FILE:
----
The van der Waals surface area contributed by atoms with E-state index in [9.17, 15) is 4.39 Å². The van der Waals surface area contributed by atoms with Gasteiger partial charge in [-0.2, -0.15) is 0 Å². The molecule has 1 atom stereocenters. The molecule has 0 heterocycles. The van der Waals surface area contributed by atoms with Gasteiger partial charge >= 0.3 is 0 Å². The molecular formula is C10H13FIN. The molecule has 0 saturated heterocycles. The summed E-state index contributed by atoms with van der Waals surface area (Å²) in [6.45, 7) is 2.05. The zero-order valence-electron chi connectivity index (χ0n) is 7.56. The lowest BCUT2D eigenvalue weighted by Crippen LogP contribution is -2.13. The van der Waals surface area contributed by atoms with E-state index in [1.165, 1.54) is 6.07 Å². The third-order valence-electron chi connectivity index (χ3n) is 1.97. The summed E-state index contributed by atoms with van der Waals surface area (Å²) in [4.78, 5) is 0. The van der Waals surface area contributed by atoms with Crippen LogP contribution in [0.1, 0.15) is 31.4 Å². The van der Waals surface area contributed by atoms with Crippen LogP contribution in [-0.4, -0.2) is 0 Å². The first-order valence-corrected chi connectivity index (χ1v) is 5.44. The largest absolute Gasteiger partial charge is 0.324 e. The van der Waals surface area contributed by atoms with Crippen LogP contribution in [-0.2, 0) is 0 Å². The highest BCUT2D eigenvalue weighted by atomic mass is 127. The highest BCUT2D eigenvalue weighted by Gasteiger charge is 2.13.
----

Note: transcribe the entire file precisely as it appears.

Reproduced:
The van der Waals surface area contributed by atoms with E-state index in [9.17, 15) is 4.39 Å². The van der Waals surface area contributed by atoms with Gasteiger partial charge in [-0.2, -0.15) is 0 Å². The molecule has 1 atom stereocenters. The molecule has 0 heterocycles. The van der Waals surface area contributed by atoms with Gasteiger partial charge >= 0.3 is 0 Å². The molecular formula is C10H13FIN. The molecule has 0 saturated heterocycles. The summed E-state index contributed by atoms with van der Waals surface area (Å²) in [6.45, 7) is 2.05. The zero-order valence-electron chi connectivity index (χ0n) is 7.56. The lowest BCUT2D eigenvalue weighted by Crippen LogP contribution is -2.13. The van der Waals surface area contributed by atoms with E-state index in [1.165, 1.54) is 6.07 Å². The third-order valence-electron chi connectivity index (χ3n) is 1.97. The summed E-state index contributed by atoms with van der Waals surface area (Å²) in [4.78, 5) is 0. The van der Waals surface area contributed by atoms with Crippen LogP contribution in [0.1, 0.15) is 31.4 Å². The van der Waals surface area contributed by atoms with Crippen LogP contribution in [-0.4, -0.2) is 0 Å². The first-order valence-corrected chi connectivity index (χ1v) is 5.44. The largest absolute Gasteiger partial charge is 0.324 e. The van der Waals surface area contributed by atoms with Crippen LogP contribution in [-0.2, 0) is 0 Å². The highest BCUT2D eigenvalue weighted by atomic mass is 127. The highest BCUT2D eigenvalue weighted by Gasteiger charge is 2.13.